I would not count on REPORTERS to cover this. Many times, the reporters, the editors and publishers are “escapees” who left inner ring suburbs (or left the eastside for the westside) and are defensive about their positions. Yet they continually encourage voters here to vote for ruinous high taxes, bond issues and the like (which they themselves do not have to pay).
When I say “write the papers (and internet media)”, I mean the letters column. I wrote the Sun Press, and already have a response that they say they will print my letter (about Laura Johnston) in the next issue. I also posted on her Twitter account, and Facebook page. The Heights Observer will publish most submitted stories and articles about the general region. Also The Patch (online), Cleveland.com, etc.
We need to be proactive, because our communities are directly threatened by this.
Thank you for sharing and for the kind words!
Thank you for a well thought-out piece. I live in and send my children to public school in Cleveland Heights. All the same things can be said of my community.
Thanks for your comment Malia. We need to work together on this issue as a region! We are happy to be partnering with Heights Community Congress and will keep pushing!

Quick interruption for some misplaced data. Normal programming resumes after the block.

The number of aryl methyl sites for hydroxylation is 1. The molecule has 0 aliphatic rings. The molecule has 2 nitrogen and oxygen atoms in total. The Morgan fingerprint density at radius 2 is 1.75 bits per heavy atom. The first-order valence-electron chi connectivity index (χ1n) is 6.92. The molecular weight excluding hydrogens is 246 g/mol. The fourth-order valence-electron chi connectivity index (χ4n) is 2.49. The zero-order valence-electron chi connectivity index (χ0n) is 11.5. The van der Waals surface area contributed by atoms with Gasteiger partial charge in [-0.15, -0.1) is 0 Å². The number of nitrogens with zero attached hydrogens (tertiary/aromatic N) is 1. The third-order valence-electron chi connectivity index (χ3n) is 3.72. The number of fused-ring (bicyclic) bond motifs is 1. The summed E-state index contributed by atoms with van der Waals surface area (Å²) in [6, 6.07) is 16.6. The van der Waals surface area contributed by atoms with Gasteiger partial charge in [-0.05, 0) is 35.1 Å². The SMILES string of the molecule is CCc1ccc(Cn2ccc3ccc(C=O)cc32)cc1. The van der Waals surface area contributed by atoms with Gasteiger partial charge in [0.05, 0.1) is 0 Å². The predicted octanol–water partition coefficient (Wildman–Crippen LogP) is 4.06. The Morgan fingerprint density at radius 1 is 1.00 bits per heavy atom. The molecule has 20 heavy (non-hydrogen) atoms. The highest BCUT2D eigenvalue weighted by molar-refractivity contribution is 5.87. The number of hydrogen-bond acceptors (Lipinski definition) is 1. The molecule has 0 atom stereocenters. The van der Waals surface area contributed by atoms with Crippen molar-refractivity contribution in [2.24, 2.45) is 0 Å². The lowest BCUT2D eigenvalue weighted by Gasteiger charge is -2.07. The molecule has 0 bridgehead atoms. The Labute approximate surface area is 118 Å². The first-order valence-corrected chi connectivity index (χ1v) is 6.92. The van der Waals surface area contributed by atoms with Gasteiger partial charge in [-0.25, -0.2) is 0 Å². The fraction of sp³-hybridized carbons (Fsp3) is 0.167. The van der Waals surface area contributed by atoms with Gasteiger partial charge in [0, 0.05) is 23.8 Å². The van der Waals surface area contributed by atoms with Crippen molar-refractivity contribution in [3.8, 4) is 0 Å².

I am really happy that there seems to be a trend here toward families staying put and investing in a walkable neighborhood with great natural resources and affordable housing. The porch parties and mini parks and neighborhood gardens are wonderful. I truly love living here.
But, I hesitate to send my two black sons to South Euclid Middle School and ultimately the High School. And, it is not the kids. I wonder if the school has the skills to educate Urban Children. My daughter went to Brush and tells me how masses of black children are treated. Where are their stories in this blog?
Drugs are a huge problem with a certain population here. If my boys are not in advanced placement classes how will they be treated? How will they be educated? What type of expectations and unwritten curriculum will effect them?
And, don’t tell me to just listen to the stories that other families are telling. I want to see the classes for myself so that I may form my own opinion. Make the schools more open and allow community dialog so that parents and teachers/administrators can interact. I want to know more before I send my kids there.
I do love living here in South Euclid. I would like to be able to send my children to the schools so that I can avoid taking them half-way across Ohio to school.
Chelley: We feel your concerns should be addressed through the collective wisdom of the group, so we turned your comment into a blog post. We are hopeful that the community will help allay your concerns and offer feedback that will help improve the school experience for all families. Thank you for sharing your concerns.